The cancellation of Mobile World Congress hasn’t stopped Intel from making some pretty big noise this week. Perhaps the biggest news is how Intel is trying to react to the need for network edge solutions, base station computing, and 5G. We’ve all heard and seen massive growth number predictions for AI to soar well beyond $400 billion by 2025. One key factors driving growth in this market is advances in voice recognition, which is also going to help drive the market for voice assistants.
There has been a lot of discussion as of late that advances in AI (artificial intelligence) will translate into better voice assistants. There was even a documentary that went as far to say how AI technology is influencing our lives and how the data behind it is driving even bigger trends in digital transformation. We’ve all heard and seen massive growth number predictions for AI to soar well beyond $400 billion by 2025. One key factors driving growth in this market is advances in voice recognition, which is also going to help drive the market for voice assistants.
A new type of hotel beckons weary travelers who enjoy the connected life. The Sinclair, Autograph Collection in Fort Worth, Texas, is on the cutting edge of the hospitality space, leveraging IoT (Internet of Things) technologies in useful and creative ways to improve guests’ experience, enhance hotel management, and reduce the building’s carbon footprint. Together with technology companies like Intel, The Sinclair is reimagining the future of hotel operations and guest experiences through connected technology.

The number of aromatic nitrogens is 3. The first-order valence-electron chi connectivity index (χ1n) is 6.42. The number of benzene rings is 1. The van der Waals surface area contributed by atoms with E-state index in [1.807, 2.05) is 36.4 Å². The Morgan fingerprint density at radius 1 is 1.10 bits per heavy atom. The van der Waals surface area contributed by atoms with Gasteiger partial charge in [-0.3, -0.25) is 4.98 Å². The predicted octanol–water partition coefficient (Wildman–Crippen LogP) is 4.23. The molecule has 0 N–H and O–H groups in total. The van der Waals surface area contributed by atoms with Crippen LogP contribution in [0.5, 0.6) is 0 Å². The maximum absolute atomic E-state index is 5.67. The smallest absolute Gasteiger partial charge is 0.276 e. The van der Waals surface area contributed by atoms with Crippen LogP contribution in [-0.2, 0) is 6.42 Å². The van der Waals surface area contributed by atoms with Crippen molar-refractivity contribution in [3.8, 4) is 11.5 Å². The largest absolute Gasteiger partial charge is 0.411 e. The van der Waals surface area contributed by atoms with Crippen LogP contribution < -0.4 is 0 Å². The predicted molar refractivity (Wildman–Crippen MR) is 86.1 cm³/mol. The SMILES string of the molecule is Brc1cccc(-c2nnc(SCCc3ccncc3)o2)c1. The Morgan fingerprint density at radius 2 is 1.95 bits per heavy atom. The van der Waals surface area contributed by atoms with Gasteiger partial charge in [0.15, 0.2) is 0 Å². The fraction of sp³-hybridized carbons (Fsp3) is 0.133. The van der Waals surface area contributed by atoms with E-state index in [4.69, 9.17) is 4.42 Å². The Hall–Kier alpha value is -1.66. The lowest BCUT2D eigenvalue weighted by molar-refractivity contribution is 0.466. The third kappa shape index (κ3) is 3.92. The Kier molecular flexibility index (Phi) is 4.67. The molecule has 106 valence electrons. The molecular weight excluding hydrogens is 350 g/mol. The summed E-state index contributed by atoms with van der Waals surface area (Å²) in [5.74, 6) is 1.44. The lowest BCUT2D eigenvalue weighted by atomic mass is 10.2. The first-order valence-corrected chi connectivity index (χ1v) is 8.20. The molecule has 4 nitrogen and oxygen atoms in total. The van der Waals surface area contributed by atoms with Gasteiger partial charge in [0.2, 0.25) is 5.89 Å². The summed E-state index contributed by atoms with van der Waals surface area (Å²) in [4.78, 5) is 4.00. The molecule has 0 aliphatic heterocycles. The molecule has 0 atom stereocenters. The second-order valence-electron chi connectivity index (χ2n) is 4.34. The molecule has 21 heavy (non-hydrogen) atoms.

In 2019, smart speaker ownership in the U.S. surpassed 76 million, according to CIRP (Consumer Intelligence Research Partners), up from 66 million at the end of 2018.
Have you given any thought to the privacy and security concerns of your voice assistant or what might happen when you connect it to another smart connected device?
Artificial intelligence has truly transformed the way voice assistants are used in our daily lives, and we are only beginning to understand how they will be integrated into all of our activities in the years to come.
A lot of news hit the industry last month at CES 2020. Amid new product and service announcements were some partnership announcements too. One that’s worth picking back up and discussing is the new working group formed by Amazon, Apple, Google, and the Zigbee Alliance called Project Connected Home over IP, which aims to develop a new, open standard for smart-home device connectivity.
Olivier Bloch, principal program manager, Azure IoT developer ecosystem, Microsoft, is back to talk with Peggy about the complexities with IoT (internet of Things) adoption and the biggest changes companies are facing with many vertical markets.